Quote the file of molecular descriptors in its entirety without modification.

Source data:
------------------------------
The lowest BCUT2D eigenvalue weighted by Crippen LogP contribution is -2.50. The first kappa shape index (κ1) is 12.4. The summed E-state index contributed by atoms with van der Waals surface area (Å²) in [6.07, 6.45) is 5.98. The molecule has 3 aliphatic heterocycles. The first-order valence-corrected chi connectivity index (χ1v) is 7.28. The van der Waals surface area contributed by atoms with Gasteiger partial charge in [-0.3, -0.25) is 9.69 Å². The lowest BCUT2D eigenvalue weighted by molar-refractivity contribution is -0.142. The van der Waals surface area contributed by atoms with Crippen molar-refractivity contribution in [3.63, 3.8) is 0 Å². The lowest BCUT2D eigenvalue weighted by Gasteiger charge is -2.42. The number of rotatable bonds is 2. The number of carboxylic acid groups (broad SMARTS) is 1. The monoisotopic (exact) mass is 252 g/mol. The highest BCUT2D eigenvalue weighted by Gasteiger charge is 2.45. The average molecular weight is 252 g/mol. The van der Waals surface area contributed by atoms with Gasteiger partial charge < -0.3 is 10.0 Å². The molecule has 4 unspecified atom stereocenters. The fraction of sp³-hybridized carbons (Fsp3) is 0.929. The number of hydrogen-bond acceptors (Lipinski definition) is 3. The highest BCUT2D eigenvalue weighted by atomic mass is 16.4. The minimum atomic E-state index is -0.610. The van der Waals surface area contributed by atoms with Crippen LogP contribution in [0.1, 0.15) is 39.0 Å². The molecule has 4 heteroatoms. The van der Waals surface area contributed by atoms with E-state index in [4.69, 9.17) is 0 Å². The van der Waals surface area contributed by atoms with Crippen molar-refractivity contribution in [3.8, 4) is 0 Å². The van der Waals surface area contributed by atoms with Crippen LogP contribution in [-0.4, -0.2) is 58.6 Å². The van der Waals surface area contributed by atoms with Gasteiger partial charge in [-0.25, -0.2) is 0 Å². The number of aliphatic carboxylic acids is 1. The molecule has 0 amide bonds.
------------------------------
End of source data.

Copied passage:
The lowest BCUT2D eigenvalue weighted by Crippen LogP contribution is -2.50. The first kappa shape index (κ1) is 12.4. The summed E-state index contributed by atoms with van der Waals surface area (Å²) in [6.07, 6.45) is 5.98. The molecule has 3 aliphatic heterocycles. The first-order valence-corrected chi connectivity index (χ1v) is 7.28. The van der Waals surface area contributed by atoms with Gasteiger partial charge in [-0.3, -0.25) is 9.69 Å². The lowest BCUT2D eigenvalue weighted by molar-refractivity contribution is -0.142. The van der Waals surface area contributed by atoms with Crippen molar-refractivity contribution in [3.63, 3.8) is 0 Å². The lowest BCUT2D eigenvalue weighted by Gasteiger charge is -2.42. The number of rotatable bonds is 2. The number of carboxylic acid groups (broad SMARTS) is 1. The monoisotopic (exact) mass is 252 g/mol. The highest BCUT2D eigenvalue weighted by Gasteiger charge is 2.45. The average molecular weight is 252 g/mol. The van der Waals surface area contributed by atoms with Gasteiger partial charge < -0.3 is 10.0 Å². The molecule has 4 unspecified atom stereocenters. The fraction of sp³-hybridized carbons (Fsp3) is 0.929. The number of hydrogen-bond acceptors (Lipinski definition) is 3. The highest BCUT2D eigenvalue weighted by atomic mass is 16.4. The minimum atomic E-state index is -0.610. The van der Waals surface area contributed by atoms with Crippen LogP contribution in [0.1, 0.15) is 39.0 Å². The molecule has 4 heteroatoms. The van der Waals surface area contributed by atoms with E-state index in [4.69, 9.17) is 0 Å². The van der Waals surface area contributed by atoms with Crippen molar-refractivity contribution in [3.8, 4) is 0 Å². The van der Waals surface area contributed by atoms with Crippen LogP contribution in [-0.4, -0.2) is 58.6 Å². The van der Waals surface area contributed by atoms with Gasteiger partial charge in [-0.25, -0.2) is 0 Å². The number of aliphatic carboxylic acids is 1. The molecule has 0 amide bonds.